It was August 2019 and applications for the Chevening Award had just opened. This was my year, finally. With 2 years of work experience, a fairly clear career direction and powerful story I felt as if I was as ready as I was going to get. And so I started my application.
(Side note: In case you didn’t follow the link above, Chevening is a full scholarship for international students to study for a master’s in the UK, at almost any university there.)
I still remember the rush of excitement that came with planning. The dreams, the hopes…my imagination went to town, and for the first time since Athletics broke my heart, I let it. I didn’t do these applications alone, actually to be honest, it was Bae’s idea…and I went for it guns blazing.
The sheer panic of possibly not meeting the deadline remains fresh in my mind. After starting my application at the beginning, my nemesis Procrastination paid a visit and I almost missed the deadline. I thanked my ancestors for the deadline extension, the only reason I managed to submit my application.
Note to future applications: As the deadline approaches that portal will become problematic, because every other Yvonne around the world applying, will be attempting to complete her application and submit it on the last days too. Save yourself the trouble.
The relief that came with submitting is hard to describe. I had done by part; it was out of my hands now. Of course, being the optimistic, over-enthusiast that I am, I went ahead and forked out the required $265 for the English proficiency test (which I aced by the way, I’m not ashamed to flaunt it). It was a necessary evil that I wanted to get out of the way as soon as possible.
I didn’t stop there.
I went ahead and secured myself an unconditional offer from City, University of London, which happened to be my first choice. Obviously I was thrilled…I was going to study Creative Writing and Publishing! Yes, sounds fancy I know. I had all my ducks in a row along with the positive attitude.
The Chevening timeline is pretty straightforward. Applications close early November and the shortlist for interviews is ready for applications by early to mid Feb. How do you know you’re on it? You apparently receive an invitation to an interview, and you select your interview date. I say apparently because I didn’t receive it, I received the other one…the regret.
Now you can imagine the impatience I felt throughout the earlier days of February. I checked my email obsessively. I needed to know, am I one step closer, or am I moving on with my life. Turns out it’s the latter. I saw the email at work, during work hours. I badly needed 10 minutes in the bathroom to cry it out. There was no time (the life of a Comms Intern in a humanitarian organisation is really, really busy guys). I locked it down and walked around with my little bruised heart, getting work down.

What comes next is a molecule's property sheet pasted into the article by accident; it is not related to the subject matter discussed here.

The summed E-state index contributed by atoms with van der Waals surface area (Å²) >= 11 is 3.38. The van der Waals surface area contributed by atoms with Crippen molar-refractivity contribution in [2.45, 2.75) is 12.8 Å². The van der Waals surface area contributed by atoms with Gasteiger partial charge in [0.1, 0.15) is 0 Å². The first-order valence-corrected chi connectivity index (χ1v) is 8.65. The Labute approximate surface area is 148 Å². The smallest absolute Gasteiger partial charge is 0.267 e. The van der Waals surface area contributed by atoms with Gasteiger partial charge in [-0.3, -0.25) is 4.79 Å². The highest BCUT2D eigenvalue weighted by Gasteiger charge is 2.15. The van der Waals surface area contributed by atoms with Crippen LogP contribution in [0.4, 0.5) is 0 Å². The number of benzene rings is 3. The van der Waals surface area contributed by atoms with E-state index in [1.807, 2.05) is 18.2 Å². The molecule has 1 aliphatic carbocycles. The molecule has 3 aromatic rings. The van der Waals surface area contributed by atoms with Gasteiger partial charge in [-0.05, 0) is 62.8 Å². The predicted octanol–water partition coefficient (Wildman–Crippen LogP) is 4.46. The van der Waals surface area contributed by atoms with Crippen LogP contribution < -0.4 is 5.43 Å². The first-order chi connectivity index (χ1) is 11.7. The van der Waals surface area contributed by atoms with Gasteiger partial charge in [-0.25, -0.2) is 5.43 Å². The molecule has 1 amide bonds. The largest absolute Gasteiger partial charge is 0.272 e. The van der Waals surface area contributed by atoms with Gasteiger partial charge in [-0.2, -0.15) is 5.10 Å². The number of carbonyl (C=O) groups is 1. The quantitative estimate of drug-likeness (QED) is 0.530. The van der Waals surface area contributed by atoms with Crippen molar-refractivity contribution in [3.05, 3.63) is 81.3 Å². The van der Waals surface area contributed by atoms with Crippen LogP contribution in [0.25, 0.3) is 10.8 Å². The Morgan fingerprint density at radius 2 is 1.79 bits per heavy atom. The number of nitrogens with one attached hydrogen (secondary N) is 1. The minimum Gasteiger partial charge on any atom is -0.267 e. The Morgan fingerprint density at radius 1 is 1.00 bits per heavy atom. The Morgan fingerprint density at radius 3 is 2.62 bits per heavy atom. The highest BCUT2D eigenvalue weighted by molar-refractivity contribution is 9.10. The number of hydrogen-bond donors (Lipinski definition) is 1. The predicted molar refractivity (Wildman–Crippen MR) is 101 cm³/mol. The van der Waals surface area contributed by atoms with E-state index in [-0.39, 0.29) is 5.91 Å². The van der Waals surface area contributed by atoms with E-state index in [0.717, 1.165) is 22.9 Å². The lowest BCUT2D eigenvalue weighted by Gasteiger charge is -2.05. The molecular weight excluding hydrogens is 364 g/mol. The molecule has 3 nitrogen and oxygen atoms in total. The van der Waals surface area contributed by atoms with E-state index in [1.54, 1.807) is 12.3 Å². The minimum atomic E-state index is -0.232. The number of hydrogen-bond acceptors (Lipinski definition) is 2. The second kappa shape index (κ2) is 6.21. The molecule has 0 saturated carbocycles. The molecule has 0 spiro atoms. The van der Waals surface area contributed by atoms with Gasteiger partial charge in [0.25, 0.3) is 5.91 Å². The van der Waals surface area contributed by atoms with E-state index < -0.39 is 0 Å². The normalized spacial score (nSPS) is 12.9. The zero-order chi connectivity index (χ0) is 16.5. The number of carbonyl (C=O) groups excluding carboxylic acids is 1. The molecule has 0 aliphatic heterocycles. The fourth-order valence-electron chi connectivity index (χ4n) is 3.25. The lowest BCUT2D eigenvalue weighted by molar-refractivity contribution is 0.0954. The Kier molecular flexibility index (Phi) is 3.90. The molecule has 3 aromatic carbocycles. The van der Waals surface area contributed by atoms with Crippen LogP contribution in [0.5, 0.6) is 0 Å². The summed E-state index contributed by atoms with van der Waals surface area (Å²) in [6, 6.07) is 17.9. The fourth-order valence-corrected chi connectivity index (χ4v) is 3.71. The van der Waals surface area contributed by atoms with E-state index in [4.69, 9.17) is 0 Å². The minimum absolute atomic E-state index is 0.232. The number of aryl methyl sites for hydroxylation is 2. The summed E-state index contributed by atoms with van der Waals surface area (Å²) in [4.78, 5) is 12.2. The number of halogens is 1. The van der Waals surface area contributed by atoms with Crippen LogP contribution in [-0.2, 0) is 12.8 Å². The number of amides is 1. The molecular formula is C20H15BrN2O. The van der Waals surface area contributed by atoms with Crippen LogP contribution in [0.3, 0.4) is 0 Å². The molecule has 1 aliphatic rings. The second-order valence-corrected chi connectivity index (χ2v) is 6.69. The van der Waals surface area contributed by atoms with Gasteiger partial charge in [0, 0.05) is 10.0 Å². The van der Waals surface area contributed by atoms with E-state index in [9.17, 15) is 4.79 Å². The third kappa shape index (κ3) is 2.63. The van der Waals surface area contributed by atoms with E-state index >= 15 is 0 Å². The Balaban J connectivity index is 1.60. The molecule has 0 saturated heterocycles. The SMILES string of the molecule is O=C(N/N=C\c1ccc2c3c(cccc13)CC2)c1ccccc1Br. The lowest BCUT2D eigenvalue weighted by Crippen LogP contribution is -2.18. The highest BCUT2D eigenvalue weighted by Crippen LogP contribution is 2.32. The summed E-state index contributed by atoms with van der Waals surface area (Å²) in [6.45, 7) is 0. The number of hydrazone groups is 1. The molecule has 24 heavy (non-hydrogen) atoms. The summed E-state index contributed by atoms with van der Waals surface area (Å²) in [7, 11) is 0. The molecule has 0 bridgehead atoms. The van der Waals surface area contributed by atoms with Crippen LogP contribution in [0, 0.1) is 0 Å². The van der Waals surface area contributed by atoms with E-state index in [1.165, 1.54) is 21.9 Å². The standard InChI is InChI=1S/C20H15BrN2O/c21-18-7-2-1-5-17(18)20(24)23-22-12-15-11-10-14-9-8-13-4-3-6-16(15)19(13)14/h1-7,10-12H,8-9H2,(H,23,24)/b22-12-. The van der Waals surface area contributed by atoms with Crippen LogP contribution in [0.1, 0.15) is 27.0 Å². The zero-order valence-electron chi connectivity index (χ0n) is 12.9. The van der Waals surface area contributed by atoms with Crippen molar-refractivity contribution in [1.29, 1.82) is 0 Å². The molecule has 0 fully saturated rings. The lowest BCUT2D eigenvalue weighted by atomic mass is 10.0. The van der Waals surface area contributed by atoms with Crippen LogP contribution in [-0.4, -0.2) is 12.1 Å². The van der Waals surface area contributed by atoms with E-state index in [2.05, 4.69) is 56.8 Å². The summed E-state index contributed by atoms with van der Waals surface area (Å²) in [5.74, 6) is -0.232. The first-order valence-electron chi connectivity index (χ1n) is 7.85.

Now before you feel too much pity for me please know that disappointment is really nothing new to me. I’ve learnt to bounce back quickly. I’m constantly surprised when people say,
“You always have stuff going for you!”
Which is partially true, but mostly because I like to keep it moving.
Rejection happens, even when we put our hearts and souls into something. Failure, rejection, disappointment are regular parts of life. Does it hurt? Yeah, it sucks big time but it happens… life happens. Accepting disappointment and finding the best way forward is the best way to protect your sanity and keep going.
So what’s next for me? It back to the drawing board (I’m not applying again, once was enough). Did I have a plan B? Yes, but my Plan Bs usually require as much effort and commitment as Plan A, and second plans are subject to lots of revising. Wrapping your head around such a change in direction, of having a dream dashed takes some time. I refuse to put myself throw another gruelling process (because applying for that scholarship is) without giving myself time to re-coup.
The silver lining
There isn’t one…just kidding. I discovered hidden bits about myself I didn’t know through this application process. Writing 4 essays about your career plans, influence and leadership, your chosen field and your past will teach you a few things about yourself. Almost missing the deadline influenced how I picked my half-resolution for the year 2020, which is comfortably meeting deadlines, something which I historically suck at.
Do I regret applying? Well…I make it a point not to regret decisions that I’ve made in the past. It’s pointless, I can’t change the past. Would I do it differently if I knew the outcome? Probably. I wouldn’t have bothered, but I did bother so that’s that. Obviously I do feel as if I wasted money on getting the IELTS, that’s money I’m never getting back, and a certificate I might never use because it’s only valid for 2 years. Perhaps, that’s the one thing I would change…I wouldn’t have written it before February.
(Of course I could still have waited for an interview invitation, then still not have made it past the interviews themselves. Perhaps the best time, for you future applicant, is after receiving a conditional offer from Chevening. It’s a tight time crunch, but it’ll save you from wasting precious dollars.)
All that being said, I’m bruised and smarting from the rejection, but we keep it moving. I will be okay. Good luck to fellow applicants who made it past this first screening, and best wishes to all future applicants.
PS: I shouldn’t even have to say this, I mean it’s pretty obvious but all the opinions expressed here are my own, as well as experiences. I’m in no way affiliated to the Chevening Award.